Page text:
Dr Grayson need not have consulted either experts in religion or his feelings about sexism, for both are irrelevant. All Dr Grayson should have asked is whether the goals of his course would be served just as well by exempting his student. If the integrity of his course would not be affected, then the student can skip the assignment. Indeed, if Dr Grayson had discovered that the integrity of his course would not be affected, he should have made the assignment optional generally, if not dropped it.
The only judgement that should have come into play was Dr Grayson’s own professional judgement as the teacher of his course.
Now one might object that since universities are public institutions, they must honour public values as well as academic and educative values, or, better, they should fashion their educative goals in light of public values. Part of the public value of universities is that they train lawyers, doctors, politicians, business people, journalists, and other elite workers. It’s important that our elites mirror the diversity in our society. Thus, universities should educate in a way that enables people of diverse religions and cultures to take their place within the leading professions.
Universities that understood their social role well would consciously design courses and programmes so that they do not refuse or alienate people with minority religious or cultural commitments.
Well, the relationship between universities and government has always been turbulent and marked by conflicting values and goals. Universities committed to liberal education, to education as broadening the mind and liberating the person from ignorance and conformity, must, though, reject the call to make themselves trainers of the social elite and credentializing agencies. They must keep central to everything they do their commitment to learning and intellectual community for their own sake.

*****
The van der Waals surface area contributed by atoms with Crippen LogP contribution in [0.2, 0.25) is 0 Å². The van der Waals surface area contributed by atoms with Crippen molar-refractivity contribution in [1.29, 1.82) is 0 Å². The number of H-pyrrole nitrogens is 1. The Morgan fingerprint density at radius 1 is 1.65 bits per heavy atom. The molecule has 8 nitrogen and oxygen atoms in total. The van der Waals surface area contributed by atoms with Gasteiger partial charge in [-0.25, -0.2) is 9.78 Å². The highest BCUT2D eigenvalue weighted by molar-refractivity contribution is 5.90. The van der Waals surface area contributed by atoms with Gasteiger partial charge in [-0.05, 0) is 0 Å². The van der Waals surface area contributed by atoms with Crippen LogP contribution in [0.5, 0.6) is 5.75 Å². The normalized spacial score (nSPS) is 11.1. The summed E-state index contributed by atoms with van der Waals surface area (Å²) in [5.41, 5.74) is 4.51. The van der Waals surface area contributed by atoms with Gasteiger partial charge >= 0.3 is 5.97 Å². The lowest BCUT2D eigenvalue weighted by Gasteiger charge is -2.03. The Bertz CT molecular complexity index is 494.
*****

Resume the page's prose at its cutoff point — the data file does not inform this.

What about the duty to accommodate, one, apparently, written into the Ontario Human Rights Code, as the Dean says he was told it is? The answer in this particular case is that it should be up to the professor of that course how to perform this duty. After all, the course is in service to the teaching goals of the professor. Refusing a request that would compromise the integrity of the course is not to fail in one’s duty, but dutifully to judge the request unreasonable.
The larger answer to this problem is that human rights policy is currently a contested area. As such, it’s open for universities and other institutions to put their own values forward to mould policies so that they do not compromise their mission. Universities have not been doing this, unfortunately, as can be seen in their acceptance of the concept of hate speech and their willingness to construct codes of behaviour inconsistent with civil liberties.
To sum up: Reasonable accommodation in universities should not be understood in terms of conflicts of rights or ideals, or between individuals and groups. It should be understood entirely through the lens of the values and mission of the university as a place of liberal education and intellectual community.